The abstract has long been a potent source of inspiration for creative minds for both traditional and digital art. Whether it’s exploring shadows, playing on colors or picking out shapes and lines, abstraction encourages creative minds to see and show the world differently. In the case of London fine art photographer Connor Daly, it also allows him to explore his creative and individual sensibilities.
According to Daly, he began taking photos at 16. Despite his creative background, he struggled to draw or paint. But photography, he noted, provided him with a convenient way to create images that responded to his creative and conceptual ideas.
“Since then, it has become a productive and efficient process that allows me to continue to explore my creative and individual sensibilities. I am not particularly interested in traditionalism within the context of art, only in how an image communicates an idea or feeling.”
Fast-forward to present times, he now works alone, with minimal equipment across multiple locations. He also does so over a period of years, shooting several projects at once. He describes his style as flowing between “sensual and sensuous, real and imagined, literal and metaphorical.” This broadness, he added, allows him to “communicate to a wider audience, which ultimately is the goal of any artist.”
From paint to photos
Interestingly, Connor Daly took inspiration from the painters of the Colour Field movement — Barnett Newman, Mark Rothko, Kenneth Noland, Josef Albers and Frank Stella, to name a few — for a series of the same name. “The general idea behind this body of work is presenting images that are deeply sensuous and vivid and overall interesting to look at,” he explained.
The series is both a vibrant color study and an ode to the painted forms of the movement that inspired him. Guided by this inspiration, he was able to transform his chosen locations into artful simplicity. There’s very little clue to what and where they really are, but that doesn’t take away the impact of each photo and the series as a whole. That, for me, is one of the main strengths of this short collection.
Meanwhile, as with painters, use of color is of primary importance to his work, as he believes that “our color perception is how we perceive the world.” The color effects that he incorporates in his abstract photos, he noted, are “used to create a particular sensation or experience that hints at the overall meaning behind the work.”
Also, by turning to photography, Daly was able to incorporate various textures and shapes into his tribute to the movement. For me, this allowed him to bring an extra dimension to his work, and not just make a simple reference to the abstract painting style.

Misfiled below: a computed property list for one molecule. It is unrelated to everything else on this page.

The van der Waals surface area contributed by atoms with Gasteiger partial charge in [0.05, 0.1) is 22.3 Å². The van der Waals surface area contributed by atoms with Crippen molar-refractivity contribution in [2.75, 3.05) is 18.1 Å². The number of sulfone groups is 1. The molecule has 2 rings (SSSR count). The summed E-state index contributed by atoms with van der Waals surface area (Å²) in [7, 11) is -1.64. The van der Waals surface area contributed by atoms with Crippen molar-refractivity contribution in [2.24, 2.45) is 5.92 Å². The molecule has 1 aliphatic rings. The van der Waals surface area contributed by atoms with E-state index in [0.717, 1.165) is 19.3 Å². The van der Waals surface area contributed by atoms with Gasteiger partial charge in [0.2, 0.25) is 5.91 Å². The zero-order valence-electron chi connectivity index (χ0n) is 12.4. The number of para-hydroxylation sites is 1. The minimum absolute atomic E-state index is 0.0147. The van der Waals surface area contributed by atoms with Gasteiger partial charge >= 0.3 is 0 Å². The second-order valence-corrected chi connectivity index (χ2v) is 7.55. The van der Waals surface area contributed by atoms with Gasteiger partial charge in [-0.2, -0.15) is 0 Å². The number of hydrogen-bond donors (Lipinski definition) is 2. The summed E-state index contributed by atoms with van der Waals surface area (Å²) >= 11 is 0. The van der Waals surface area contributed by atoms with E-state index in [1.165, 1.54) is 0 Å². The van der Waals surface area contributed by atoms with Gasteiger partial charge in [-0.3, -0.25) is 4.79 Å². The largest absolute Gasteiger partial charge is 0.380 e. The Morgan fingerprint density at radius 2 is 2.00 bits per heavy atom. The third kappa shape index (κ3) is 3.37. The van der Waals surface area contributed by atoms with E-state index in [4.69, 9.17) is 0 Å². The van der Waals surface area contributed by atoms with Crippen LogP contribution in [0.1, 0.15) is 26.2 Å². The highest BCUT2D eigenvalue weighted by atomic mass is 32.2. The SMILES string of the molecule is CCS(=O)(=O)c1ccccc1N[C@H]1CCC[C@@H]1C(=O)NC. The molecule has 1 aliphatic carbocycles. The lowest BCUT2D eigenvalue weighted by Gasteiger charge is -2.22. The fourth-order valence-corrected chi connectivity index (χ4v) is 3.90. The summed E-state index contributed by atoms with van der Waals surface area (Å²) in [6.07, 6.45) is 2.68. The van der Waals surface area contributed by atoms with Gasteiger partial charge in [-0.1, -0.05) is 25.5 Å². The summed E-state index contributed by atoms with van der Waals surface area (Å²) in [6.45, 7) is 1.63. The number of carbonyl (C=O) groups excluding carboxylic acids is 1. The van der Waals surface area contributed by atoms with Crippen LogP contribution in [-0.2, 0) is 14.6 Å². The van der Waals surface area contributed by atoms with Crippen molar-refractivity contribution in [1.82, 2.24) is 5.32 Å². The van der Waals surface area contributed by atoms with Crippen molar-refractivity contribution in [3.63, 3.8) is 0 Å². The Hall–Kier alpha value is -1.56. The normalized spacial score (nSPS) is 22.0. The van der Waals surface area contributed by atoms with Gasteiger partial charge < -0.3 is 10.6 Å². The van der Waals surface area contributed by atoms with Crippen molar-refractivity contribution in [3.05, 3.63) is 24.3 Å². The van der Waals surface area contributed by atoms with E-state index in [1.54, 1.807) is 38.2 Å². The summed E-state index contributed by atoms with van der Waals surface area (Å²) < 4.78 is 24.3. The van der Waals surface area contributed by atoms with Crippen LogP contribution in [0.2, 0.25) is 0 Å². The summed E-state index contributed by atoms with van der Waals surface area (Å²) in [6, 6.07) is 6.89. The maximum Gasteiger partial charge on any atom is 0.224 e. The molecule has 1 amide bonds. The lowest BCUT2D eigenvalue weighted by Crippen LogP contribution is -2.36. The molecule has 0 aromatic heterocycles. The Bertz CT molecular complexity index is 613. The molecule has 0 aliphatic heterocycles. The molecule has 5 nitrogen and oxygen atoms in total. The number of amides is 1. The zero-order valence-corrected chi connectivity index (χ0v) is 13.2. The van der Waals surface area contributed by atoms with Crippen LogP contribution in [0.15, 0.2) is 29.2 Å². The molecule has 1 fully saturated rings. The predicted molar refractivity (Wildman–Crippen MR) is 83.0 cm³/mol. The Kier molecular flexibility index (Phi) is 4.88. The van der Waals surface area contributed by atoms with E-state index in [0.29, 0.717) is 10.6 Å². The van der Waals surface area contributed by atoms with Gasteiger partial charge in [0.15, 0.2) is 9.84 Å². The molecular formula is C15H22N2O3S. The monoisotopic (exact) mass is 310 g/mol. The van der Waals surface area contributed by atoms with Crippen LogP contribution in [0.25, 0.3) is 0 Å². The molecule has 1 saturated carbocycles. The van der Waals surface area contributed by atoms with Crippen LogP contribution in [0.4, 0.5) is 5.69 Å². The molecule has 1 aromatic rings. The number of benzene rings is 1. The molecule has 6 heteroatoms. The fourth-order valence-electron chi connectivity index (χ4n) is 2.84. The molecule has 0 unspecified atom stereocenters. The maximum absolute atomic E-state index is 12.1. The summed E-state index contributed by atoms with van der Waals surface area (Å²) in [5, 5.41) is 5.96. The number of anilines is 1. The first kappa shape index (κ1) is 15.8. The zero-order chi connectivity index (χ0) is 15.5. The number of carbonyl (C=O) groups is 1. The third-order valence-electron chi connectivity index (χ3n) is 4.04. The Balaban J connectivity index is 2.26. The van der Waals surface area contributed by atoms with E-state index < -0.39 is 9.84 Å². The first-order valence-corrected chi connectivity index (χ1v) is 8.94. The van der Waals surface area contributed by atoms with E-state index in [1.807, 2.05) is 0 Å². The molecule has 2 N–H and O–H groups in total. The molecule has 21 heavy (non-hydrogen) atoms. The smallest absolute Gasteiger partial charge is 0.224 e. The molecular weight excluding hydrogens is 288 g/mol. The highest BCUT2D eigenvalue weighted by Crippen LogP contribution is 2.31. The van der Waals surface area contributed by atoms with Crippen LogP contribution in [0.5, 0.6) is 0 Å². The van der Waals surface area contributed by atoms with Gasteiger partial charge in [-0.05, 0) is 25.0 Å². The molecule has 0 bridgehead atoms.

Finding Colour Fields
Daly scouted the locations for Colour Fields during his usual explorations, walking around the area to get a look and feel of the space. If the conditions are viable, he returns to take photos. While this series took him about a week to shoot, others took much longer. “‘Courts’ took two years, ‘Spatial Visions’ took five years and other ongoing projects like ‘Phantasmagoria’ estimated to take between 3-6 years,” he added.
However, finding fitting locations for his projects seems to be a lesser concern for Daly. The biggest challenge, he shared, is finding new ideas and inspiration to drive his photography forward. Despite the minimalism present in his series such as Colour Fields, he refuses to define his work solely with this aesthetic.
“I’ve somewhat gained a reputation for a minimalist aesthetic in my work, and I am forever denying this fact. My work is not tied to one type of visual aesthetic, and I have more to offer. I try not to be repetitive when I work, and reveal the small and finer details of objects and surfaces.”
On abstract photography
In a similar manner, Daly sees photography itself not as a creative process restricted to traditional and literal applications. As such, he treats it as his medium of choice for exploring the many different ways it can be used to communicate in our universal visual language.
“While I recognize photography’s power to communicate information about the world, I do not necessarily believe that it is limited to this singular function. Edward Weston is one of my greatest inspirations, as he pioneered the use of photography in an abstract context, with his ‘Pepper’ being a prime example of this. What it comes down to is that I am an artist and photography is the medium I have chosen to work with.”
Lastly, he advises those who want to explore abstract photography to “feel first, think second.” As an art form, it’s still about communicating your own emotions and sensibilities as a creative.
“The most human aspect of art is the part that shows the artists emotions and sensibilities. Jackson Pollock and Mark Rothko are good examples of this. It’s important to remember that while photography has many applications, it’s a very limited process in a literal and metaphorical sense. It cannot show universal truth, only your own.”
Don’t forget to check out Connor Daly’s website to see more of his impressive abstract photography.
All photos by Connor Daly. Used with permission.